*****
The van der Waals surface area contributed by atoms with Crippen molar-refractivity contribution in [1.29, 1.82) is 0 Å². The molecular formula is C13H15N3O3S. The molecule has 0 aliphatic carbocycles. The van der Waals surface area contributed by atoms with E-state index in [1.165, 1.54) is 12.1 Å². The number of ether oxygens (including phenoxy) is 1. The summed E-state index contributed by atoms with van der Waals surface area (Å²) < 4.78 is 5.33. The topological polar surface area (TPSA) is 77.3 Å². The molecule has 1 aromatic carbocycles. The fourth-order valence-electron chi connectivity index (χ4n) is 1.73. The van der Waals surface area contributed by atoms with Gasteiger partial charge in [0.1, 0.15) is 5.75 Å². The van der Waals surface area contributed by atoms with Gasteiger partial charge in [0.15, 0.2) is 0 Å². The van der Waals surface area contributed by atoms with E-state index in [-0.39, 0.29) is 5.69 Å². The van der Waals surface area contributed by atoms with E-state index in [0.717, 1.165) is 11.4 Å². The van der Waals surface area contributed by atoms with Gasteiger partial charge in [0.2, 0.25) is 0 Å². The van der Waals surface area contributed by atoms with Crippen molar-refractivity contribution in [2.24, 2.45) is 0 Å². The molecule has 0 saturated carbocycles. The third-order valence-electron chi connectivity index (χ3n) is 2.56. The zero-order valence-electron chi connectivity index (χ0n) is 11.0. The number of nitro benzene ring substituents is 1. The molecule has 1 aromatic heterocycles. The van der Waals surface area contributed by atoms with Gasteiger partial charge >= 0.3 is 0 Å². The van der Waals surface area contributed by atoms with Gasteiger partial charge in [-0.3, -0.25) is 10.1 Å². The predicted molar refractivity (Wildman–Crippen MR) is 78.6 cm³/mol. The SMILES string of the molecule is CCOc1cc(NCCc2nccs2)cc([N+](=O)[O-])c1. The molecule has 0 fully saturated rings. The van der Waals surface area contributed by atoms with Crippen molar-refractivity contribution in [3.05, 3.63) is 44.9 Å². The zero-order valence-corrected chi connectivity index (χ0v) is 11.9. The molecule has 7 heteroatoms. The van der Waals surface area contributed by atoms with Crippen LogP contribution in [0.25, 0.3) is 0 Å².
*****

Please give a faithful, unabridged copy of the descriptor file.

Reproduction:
The van der Waals surface area contributed by atoms with Crippen molar-refractivity contribution in [1.29, 1.82) is 0 Å². The molecular formula is C13H15N3O3S. The molecule has 0 aliphatic carbocycles. The van der Waals surface area contributed by atoms with E-state index in [1.165, 1.54) is 12.1 Å². The number of ether oxygens (including phenoxy) is 1. The summed E-state index contributed by atoms with van der Waals surface area (Å²) < 4.78 is 5.33. The topological polar surface area (TPSA) is 77.3 Å². The molecule has 1 aromatic carbocycles. The fourth-order valence-electron chi connectivity index (χ4n) is 1.73. The van der Waals surface area contributed by atoms with Gasteiger partial charge in [0.1, 0.15) is 5.75 Å². The van der Waals surface area contributed by atoms with Gasteiger partial charge in [0.15, 0.2) is 0 Å². The van der Waals surface area contributed by atoms with E-state index in [-0.39, 0.29) is 5.69 Å². The van der Waals surface area contributed by atoms with E-state index in [0.717, 1.165) is 11.4 Å². The van der Waals surface area contributed by atoms with Gasteiger partial charge in [0.2, 0.25) is 0 Å². The van der Waals surface area contributed by atoms with Crippen molar-refractivity contribution in [2.24, 2.45) is 0 Å². The molecule has 0 saturated carbocycles. The third-order valence-electron chi connectivity index (χ3n) is 2.56. The zero-order valence-electron chi connectivity index (χ0n) is 11.0. The number of nitro benzene ring substituents is 1. The molecule has 1 aromatic heterocycles. The van der Waals surface area contributed by atoms with Gasteiger partial charge >= 0.3 is 0 Å². The van der Waals surface area contributed by atoms with Gasteiger partial charge in [-0.3, -0.25) is 10.1 Å². The predicted molar refractivity (Wildman–Crippen MR) is 78.6 cm³/mol. The SMILES string of the molecule is CCOc1cc(NCCc2nccs2)cc([N+](=O)[O-])c1. The molecule has 0 fully saturated rings. The van der Waals surface area contributed by atoms with Crippen molar-refractivity contribution in [3.05, 3.63) is 44.9 Å². The zero-order valence-corrected chi connectivity index (χ0v) is 11.9. The molecule has 7 heteroatoms. The van der Waals surface area contributed by atoms with Crippen LogP contribution in [0.25, 0.3) is 0 Å².